How to Use Family Rituals As Your Family Ages

Diane Gibson

by Diane Gibson, MA, Registered Provisional Psychologist

My elderly parents recently got the call. They had four days (four days!!) to decide whether they want to move from their rural family home of the last 55 years to a 600 sq. ft. assisted living residence in the nearest town. Since that call, there has been a tsunami of emotion from all ten of my family members.

The full spectrum of comments include “This is best for them! I want to die in this home! They will be so much safer! I can’t wait! Your mother always gets her way! Where will I stay when I come visit? I am too busy to deal with this! I can visit so many friends! I don’t want to move! I am so worried!“

As I go through my own personal struggle with this move, I realize that this is not about me or my brothers and sisters. It is about my parents. My siblings and I should not be debating if this is the right decision but rather realizing the importance of making their decision right. But how do we do this?

I began thinking about the importance of rituals. As a couple and family therapist, I speak often about family rituals. Rituals are an extremely important way to build connection and strong bonds.

For couples, suggestions such as a kiss when leaving and greeting each other, regular date nights, and celebrations for each partner’s accomplishments are some examples of rituals that may help couples to become closer.

For families, some contributing rituals might be sharing meals (no electronics), play dates, celebrating significant birthdays, holidays, and reading before bed. These are all wonderful examples of building family connection and instilling values in our children.

What I have never considered, until now, is the importance of these rituals when our parents are elderly and our family connections are tested. When adult siblings reunite, they seem to fall into their familiar family roles of the past. Adult family members can also bring forth new opinions and values due to life experiences and new family formations.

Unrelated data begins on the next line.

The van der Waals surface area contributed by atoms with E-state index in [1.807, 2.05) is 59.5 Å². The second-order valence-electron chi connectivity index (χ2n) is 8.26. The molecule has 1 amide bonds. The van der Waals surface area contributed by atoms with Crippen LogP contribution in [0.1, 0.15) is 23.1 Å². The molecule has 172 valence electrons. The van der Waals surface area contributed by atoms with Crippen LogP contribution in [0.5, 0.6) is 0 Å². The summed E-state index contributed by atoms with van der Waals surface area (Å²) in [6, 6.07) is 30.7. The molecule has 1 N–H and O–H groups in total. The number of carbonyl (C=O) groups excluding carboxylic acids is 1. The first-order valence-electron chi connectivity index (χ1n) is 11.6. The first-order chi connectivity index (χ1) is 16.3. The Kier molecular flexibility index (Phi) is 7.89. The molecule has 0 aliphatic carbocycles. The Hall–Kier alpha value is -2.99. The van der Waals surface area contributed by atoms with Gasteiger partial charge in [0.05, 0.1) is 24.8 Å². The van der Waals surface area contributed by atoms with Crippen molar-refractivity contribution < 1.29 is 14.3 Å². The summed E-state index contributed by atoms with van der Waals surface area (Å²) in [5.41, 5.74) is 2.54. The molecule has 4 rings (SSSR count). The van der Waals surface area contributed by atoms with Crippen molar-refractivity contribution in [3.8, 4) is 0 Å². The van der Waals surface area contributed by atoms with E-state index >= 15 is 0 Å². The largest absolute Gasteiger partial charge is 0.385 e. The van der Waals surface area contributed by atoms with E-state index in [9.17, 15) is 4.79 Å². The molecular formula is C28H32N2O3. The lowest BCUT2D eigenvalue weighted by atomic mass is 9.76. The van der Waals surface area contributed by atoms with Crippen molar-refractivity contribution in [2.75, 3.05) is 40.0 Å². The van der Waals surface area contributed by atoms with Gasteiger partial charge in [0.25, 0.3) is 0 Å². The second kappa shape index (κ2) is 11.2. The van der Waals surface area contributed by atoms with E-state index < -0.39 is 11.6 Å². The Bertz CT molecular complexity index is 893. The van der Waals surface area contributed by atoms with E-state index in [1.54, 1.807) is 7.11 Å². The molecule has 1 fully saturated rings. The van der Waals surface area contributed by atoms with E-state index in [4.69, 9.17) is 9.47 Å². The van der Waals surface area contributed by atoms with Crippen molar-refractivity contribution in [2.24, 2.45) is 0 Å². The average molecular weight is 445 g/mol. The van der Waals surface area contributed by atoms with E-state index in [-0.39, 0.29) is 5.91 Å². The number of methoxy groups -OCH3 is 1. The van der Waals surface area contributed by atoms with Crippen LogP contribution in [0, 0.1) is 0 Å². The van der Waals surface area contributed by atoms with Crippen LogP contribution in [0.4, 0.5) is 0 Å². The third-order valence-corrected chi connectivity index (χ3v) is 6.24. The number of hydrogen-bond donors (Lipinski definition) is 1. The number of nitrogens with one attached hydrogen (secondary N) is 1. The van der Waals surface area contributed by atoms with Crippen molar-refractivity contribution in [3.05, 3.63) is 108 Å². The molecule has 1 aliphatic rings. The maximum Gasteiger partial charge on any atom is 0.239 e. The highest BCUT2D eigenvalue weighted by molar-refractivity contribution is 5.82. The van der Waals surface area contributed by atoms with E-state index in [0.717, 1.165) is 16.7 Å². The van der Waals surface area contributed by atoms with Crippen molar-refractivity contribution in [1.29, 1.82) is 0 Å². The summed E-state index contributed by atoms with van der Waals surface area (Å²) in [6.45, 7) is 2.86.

In the case of my family, we all want to do the right thing for my parents but we all have different ideas as to what the “right thing” may be. The reality is we should already know what our parents need and would appreciate. We just have to look back at the many family rituals we had when we were children and what values our parents were trying to instil in us.

I believe it will serve my family well to discuss the many wonderful memories of our rituals in order to bring forth the strength and resiliency of our family. I believe most families have the strength to get through the difficult times. Unfortunately, when times are tough, we often forget our assets and tend to focus on the negatives fostered by the challenge.

When a family is too entrenched in their problem story, it may be helpful to seek therapeutic input from a qualified family therapist. What is very important is that families take the time to remember and re-ignite their connections.

I can only hope that while my family tries to navigate through this transition my parents can feel a sense of pride that the rituals we had as a family developed love and compassion. These are the values that will help us deal with this difficult decision and transition.



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